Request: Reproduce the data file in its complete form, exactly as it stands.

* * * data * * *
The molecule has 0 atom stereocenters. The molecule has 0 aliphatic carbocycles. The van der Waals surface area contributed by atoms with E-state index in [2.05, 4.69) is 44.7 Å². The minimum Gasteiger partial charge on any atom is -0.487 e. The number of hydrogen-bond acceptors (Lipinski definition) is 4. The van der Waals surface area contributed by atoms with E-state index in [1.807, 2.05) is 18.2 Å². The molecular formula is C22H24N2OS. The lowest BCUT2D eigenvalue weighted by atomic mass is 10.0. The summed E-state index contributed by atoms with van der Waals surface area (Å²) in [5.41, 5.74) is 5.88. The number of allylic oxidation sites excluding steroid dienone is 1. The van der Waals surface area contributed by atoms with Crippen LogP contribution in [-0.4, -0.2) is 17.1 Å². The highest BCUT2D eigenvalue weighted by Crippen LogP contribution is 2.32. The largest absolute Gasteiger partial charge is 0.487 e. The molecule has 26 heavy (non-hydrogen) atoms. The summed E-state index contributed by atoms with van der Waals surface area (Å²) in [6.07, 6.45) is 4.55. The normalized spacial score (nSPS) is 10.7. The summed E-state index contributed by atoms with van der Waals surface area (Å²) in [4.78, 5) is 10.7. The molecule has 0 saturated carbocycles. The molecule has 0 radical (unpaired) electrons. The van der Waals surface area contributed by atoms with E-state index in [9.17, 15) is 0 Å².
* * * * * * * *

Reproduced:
The molecule has 0 atom stereocenters. The molecule has 0 aliphatic carbocycles. The van der Waals surface area contributed by atoms with E-state index in [2.05, 4.69) is 44.7 Å². The minimum Gasteiger partial charge on any atom is -0.487 e. The number of hydrogen-bond acceptors (Lipinski definition) is 4. The van der Waals surface area contributed by atoms with E-state index in [1.807, 2.05) is 18.2 Å². The molecular formula is C22H24N2OS. The lowest BCUT2D eigenvalue weighted by atomic mass is 10.0. The summed E-state index contributed by atoms with van der Waals surface area (Å²) in [5.41, 5.74) is 5.88. The number of allylic oxidation sites excluding steroid dienone is 1. The van der Waals surface area contributed by atoms with Crippen LogP contribution in [-0.4, -0.2) is 17.1 Å². The highest BCUT2D eigenvalue weighted by Crippen LogP contribution is 2.32. The largest absolute Gasteiger partial charge is 0.487 e. The molecule has 26 heavy (non-hydrogen) atoms. The summed E-state index contributed by atoms with van der Waals surface area (Å²) in [6.07, 6.45) is 4.55. The normalized spacial score (nSPS) is 10.7. The summed E-state index contributed by atoms with van der Waals surface area (Å²) in [4.78, 5) is 10.7. The molecule has 0 saturated carbocycles. The molecule has 0 radical (unpaired) electrons. The van der Waals surface area contributed by atoms with E-state index in [9.17, 15) is 0 Å².